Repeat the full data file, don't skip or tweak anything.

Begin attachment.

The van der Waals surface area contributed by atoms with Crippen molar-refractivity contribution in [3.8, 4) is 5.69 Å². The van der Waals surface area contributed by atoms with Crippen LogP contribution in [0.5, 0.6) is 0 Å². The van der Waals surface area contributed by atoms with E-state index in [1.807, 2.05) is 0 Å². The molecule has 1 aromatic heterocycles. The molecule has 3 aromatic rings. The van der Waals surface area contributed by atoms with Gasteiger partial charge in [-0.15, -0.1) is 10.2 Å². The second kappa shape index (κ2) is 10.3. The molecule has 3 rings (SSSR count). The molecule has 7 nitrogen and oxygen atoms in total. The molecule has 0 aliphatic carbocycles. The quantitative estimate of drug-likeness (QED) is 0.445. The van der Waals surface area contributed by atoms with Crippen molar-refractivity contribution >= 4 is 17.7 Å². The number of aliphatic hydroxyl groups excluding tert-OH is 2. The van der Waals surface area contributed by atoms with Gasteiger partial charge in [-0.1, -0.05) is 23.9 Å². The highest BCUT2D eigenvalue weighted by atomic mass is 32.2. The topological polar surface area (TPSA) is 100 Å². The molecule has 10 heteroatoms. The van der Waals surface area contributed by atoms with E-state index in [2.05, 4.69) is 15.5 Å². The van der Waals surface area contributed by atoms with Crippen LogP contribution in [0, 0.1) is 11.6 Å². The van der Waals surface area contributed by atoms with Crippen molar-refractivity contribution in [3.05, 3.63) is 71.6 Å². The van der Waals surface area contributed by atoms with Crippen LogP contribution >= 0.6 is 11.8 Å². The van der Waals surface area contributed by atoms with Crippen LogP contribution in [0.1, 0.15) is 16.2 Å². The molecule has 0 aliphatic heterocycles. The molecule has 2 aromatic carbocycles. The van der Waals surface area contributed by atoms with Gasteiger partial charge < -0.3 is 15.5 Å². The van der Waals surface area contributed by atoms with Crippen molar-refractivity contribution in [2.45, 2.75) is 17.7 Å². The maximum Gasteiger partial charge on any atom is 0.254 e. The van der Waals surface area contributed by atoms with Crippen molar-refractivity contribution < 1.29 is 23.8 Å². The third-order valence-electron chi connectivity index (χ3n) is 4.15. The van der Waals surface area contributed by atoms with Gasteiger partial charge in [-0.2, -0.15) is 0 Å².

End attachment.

The van der Waals surface area contributed by atoms with Crippen molar-refractivity contribution in [3.8, 4) is 5.69 Å². The van der Waals surface area contributed by atoms with Crippen LogP contribution in [0.5, 0.6) is 0 Å². The van der Waals surface area contributed by atoms with E-state index in [1.807, 2.05) is 0 Å². The molecule has 1 aromatic heterocycles. The molecule has 3 aromatic rings. The van der Waals surface area contributed by atoms with Gasteiger partial charge in [-0.15, -0.1) is 10.2 Å². The second kappa shape index (κ2) is 10.3. The molecule has 3 rings (SSSR count). The molecule has 7 nitrogen and oxygen atoms in total. The molecule has 0 aliphatic carbocycles. The quantitative estimate of drug-likeness (QED) is 0.445. The van der Waals surface area contributed by atoms with Crippen molar-refractivity contribution >= 4 is 17.7 Å². The number of aliphatic hydroxyl groups excluding tert-OH is 2. The van der Waals surface area contributed by atoms with Gasteiger partial charge in [-0.1, -0.05) is 23.9 Å². The highest BCUT2D eigenvalue weighted by atomic mass is 32.2. The topological polar surface area (TPSA) is 100 Å². The molecule has 10 heteroatoms. The van der Waals surface area contributed by atoms with E-state index in [2.05, 4.69) is 15.5 Å². The van der Waals surface area contributed by atoms with Crippen LogP contribution in [0, 0.1) is 11.6 Å². The van der Waals surface area contributed by atoms with Crippen molar-refractivity contribution in [3.05, 3.63) is 71.6 Å². The van der Waals surface area contributed by atoms with Crippen LogP contribution >= 0.6 is 11.8 Å². The van der Waals surface area contributed by atoms with Crippen LogP contribution in [0.1, 0.15) is 16.2 Å². The molecule has 0 aliphatic heterocycles. The molecule has 2 aromatic carbocycles. The van der Waals surface area contributed by atoms with Gasteiger partial charge < -0.3 is 15.5 Å². The van der Waals surface area contributed by atoms with Crippen molar-refractivity contribution in [2.45, 2.75) is 17.7 Å². The maximum Gasteiger partial charge on any atom is 0.254 e. The van der Waals surface area contributed by atoms with Crippen molar-refractivity contribution < 1.29 is 23.8 Å². The third-order valence-electron chi connectivity index (χ3n) is 4.15. The van der Waals surface area contributed by atoms with Gasteiger partial charge in [-0.2, -0.15) is 0 Å².